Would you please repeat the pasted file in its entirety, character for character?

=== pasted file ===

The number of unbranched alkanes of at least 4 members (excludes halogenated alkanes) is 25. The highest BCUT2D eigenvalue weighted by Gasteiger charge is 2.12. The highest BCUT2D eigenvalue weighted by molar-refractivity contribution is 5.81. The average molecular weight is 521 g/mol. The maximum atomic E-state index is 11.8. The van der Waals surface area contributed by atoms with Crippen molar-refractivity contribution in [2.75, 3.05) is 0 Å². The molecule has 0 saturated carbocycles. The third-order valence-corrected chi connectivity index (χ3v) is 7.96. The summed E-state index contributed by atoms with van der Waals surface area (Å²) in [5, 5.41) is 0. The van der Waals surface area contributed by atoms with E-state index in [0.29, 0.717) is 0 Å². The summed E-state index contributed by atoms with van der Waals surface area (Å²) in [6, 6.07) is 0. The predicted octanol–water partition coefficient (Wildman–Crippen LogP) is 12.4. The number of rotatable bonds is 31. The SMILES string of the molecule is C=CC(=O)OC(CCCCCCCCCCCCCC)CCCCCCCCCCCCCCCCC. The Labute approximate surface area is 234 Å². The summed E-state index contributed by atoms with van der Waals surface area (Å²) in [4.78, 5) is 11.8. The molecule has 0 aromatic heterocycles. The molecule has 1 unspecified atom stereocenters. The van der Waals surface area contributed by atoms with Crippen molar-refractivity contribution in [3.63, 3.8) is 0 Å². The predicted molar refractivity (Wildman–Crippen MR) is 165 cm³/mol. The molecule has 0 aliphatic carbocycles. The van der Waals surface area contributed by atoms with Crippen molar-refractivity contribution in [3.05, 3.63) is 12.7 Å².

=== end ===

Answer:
The number of unbranched alkanes of at least 4 members (excludes halogenated alkanes) is 25. The highest BCUT2D eigenvalue weighted by Gasteiger charge is 2.12. The highest BCUT2D eigenvalue weighted by molar-refractivity contribution is 5.81. The average molecular weight is 521 g/mol. The maximum atomic E-state index is 11.8. The van der Waals surface area contributed by atoms with Crippen molar-refractivity contribution in [2.75, 3.05) is 0 Å². The molecule has 0 saturated carbocycles. The third-order valence-corrected chi connectivity index (χ3v) is 7.96. The summed E-state index contributed by atoms with van der Waals surface area (Å²) in [5, 5.41) is 0. The van der Waals surface area contributed by atoms with E-state index in [0.29, 0.717) is 0 Å². The summed E-state index contributed by atoms with van der Waals surface area (Å²) in [6, 6.07) is 0. The predicted octanol–water partition coefficient (Wildman–Crippen LogP) is 12.4. The number of rotatable bonds is 31. The SMILES string of the molecule is C=CC(=O)OC(CCCCCCCCCCCCCC)CCCCCCCCCCCCCCCCC. The Labute approximate surface area is 234 Å². The summed E-state index contributed by atoms with van der Waals surface area (Å²) in [4.78, 5) is 11.8. The molecule has 0 aromatic heterocycles. The molecule has 1 unspecified atom stereocenters. The van der Waals surface area contributed by atoms with Crippen molar-refractivity contribution in [3.63, 3.8) is 0 Å². The predicted molar refractivity (Wildman–Crippen MR) is 165 cm³/mol. The molecule has 0 aliphatic carbocycles. The van der Waals surface area contributed by atoms with Crippen molar-refractivity contribution in [3.05, 3.63) is 12.7 Å².